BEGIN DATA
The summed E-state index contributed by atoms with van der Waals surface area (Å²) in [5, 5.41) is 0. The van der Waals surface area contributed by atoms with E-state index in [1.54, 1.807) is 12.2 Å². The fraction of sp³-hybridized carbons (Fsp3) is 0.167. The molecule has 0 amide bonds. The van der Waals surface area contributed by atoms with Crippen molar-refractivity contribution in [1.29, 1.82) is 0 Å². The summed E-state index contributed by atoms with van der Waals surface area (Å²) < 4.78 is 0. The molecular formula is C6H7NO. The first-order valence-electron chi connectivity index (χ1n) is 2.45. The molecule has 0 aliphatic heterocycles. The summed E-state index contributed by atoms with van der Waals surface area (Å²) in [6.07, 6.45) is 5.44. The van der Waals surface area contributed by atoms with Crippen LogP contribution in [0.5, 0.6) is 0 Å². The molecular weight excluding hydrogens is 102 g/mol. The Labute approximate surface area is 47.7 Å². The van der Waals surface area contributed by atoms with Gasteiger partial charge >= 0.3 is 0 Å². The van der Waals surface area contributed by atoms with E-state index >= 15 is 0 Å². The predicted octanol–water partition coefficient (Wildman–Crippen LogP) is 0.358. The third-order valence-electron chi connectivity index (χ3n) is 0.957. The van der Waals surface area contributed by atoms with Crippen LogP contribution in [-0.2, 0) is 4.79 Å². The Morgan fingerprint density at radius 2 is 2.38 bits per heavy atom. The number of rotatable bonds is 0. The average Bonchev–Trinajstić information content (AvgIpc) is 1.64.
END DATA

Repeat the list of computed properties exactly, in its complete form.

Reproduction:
The summed E-state index contributed by atoms with van der Waals surface area (Å²) in [5, 5.41) is 0. The van der Waals surface area contributed by atoms with E-state index in [1.54, 1.807) is 12.2 Å². The fraction of sp³-hybridized carbons (Fsp3) is 0.167. The molecule has 0 amide bonds. The van der Waals surface area contributed by atoms with Crippen molar-refractivity contribution in [1.29, 1.82) is 0 Å². The summed E-state index contributed by atoms with van der Waals surface area (Å²) < 4.78 is 0. The molecular formula is C6H7NO. The first-order valence-electron chi connectivity index (χ1n) is 2.45. The molecule has 0 aliphatic heterocycles. The summed E-state index contributed by atoms with van der Waals surface area (Å²) in [6.07, 6.45) is 5.44. The van der Waals surface area contributed by atoms with Crippen LogP contribution in [0.5, 0.6) is 0 Å². The molecular weight excluding hydrogens is 102 g/mol. The Labute approximate surface area is 47.7 Å². The van der Waals surface area contributed by atoms with Gasteiger partial charge >= 0.3 is 0 Å². The van der Waals surface area contributed by atoms with E-state index >= 15 is 0 Å². The predicted octanol–water partition coefficient (Wildman–Crippen LogP) is 0.358. The third-order valence-electron chi connectivity index (χ3n) is 0.957. The van der Waals surface area contributed by atoms with Crippen LogP contribution in [-0.2, 0) is 4.79 Å². The Morgan fingerprint density at radius 2 is 2.38 bits per heavy atom. The number of rotatable bonds is 0. The average Bonchev–Trinajstić information content (AvgIpc) is 1.64.